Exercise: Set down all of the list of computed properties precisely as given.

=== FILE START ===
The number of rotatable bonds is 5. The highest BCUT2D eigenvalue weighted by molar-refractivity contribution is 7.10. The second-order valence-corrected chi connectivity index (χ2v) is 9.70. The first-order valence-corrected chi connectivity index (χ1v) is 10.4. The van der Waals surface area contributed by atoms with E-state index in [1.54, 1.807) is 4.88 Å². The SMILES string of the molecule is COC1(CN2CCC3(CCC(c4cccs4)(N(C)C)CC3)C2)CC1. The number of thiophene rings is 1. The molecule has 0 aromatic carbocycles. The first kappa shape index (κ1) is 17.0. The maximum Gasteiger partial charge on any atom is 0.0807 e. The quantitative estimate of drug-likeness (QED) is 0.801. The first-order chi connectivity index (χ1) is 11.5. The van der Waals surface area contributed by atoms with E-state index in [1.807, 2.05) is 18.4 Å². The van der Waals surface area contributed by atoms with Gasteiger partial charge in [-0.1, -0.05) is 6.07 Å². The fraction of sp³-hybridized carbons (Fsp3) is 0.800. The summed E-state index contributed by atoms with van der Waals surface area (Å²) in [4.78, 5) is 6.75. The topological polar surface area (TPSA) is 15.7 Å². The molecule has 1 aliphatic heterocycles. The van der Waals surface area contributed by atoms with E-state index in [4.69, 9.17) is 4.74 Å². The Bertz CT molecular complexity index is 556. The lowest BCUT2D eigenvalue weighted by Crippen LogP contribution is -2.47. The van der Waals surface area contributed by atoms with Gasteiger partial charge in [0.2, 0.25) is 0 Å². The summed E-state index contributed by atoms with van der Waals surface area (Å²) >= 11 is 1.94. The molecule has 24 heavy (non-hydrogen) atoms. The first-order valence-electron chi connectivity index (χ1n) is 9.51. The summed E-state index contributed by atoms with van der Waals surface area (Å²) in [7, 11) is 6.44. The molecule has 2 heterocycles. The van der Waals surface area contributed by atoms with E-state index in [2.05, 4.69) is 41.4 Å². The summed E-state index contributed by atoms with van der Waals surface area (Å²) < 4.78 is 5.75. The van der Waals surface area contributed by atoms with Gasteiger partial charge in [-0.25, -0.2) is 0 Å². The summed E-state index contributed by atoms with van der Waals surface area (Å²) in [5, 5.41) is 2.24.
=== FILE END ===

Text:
The number of rotatable bonds is 5. The highest BCUT2D eigenvalue weighted by molar-refractivity contribution is 7.10. The second-order valence-corrected chi connectivity index (χ2v) is 9.70. The first-order valence-corrected chi connectivity index (χ1v) is 10.4. The van der Waals surface area contributed by atoms with E-state index in [1.54, 1.807) is 4.88 Å². The SMILES string of the molecule is COC1(CN2CCC3(CCC(c4cccs4)(N(C)C)CC3)C2)CC1. The number of thiophene rings is 1. The molecule has 0 aromatic carbocycles. The first kappa shape index (κ1) is 17.0. The maximum Gasteiger partial charge on any atom is 0.0807 e. The quantitative estimate of drug-likeness (QED) is 0.801. The first-order chi connectivity index (χ1) is 11.5. The van der Waals surface area contributed by atoms with E-state index in [1.807, 2.05) is 18.4 Å². The van der Waals surface area contributed by atoms with Gasteiger partial charge in [-0.1, -0.05) is 6.07 Å². The fraction of sp³-hybridized carbons (Fsp3) is 0.800. The summed E-state index contributed by atoms with van der Waals surface area (Å²) in [4.78, 5) is 6.75. The topological polar surface area (TPSA) is 15.7 Å². The molecule has 1 aliphatic heterocycles. The van der Waals surface area contributed by atoms with E-state index in [4.69, 9.17) is 4.74 Å². The Bertz CT molecular complexity index is 556. The lowest BCUT2D eigenvalue weighted by Crippen LogP contribution is -2.47. The van der Waals surface area contributed by atoms with Gasteiger partial charge in [0.2, 0.25) is 0 Å². The summed E-state index contributed by atoms with van der Waals surface area (Å²) >= 11 is 1.94. The molecule has 24 heavy (non-hydrogen) atoms. The first-order valence-electron chi connectivity index (χ1n) is 9.51. The summed E-state index contributed by atoms with van der Waals surface area (Å²) in [7, 11) is 6.44. The molecule has 2 heterocycles. The van der Waals surface area contributed by atoms with E-state index in [2.05, 4.69) is 41.4 Å². The summed E-state index contributed by atoms with van der Waals surface area (Å²) < 4.78 is 5.75. The van der Waals surface area contributed by atoms with Gasteiger partial charge in [-0.25, -0.2) is 0 Å². The summed E-state index contributed by atoms with van der Waals surface area (Å²) in [5, 5.41) is 2.24.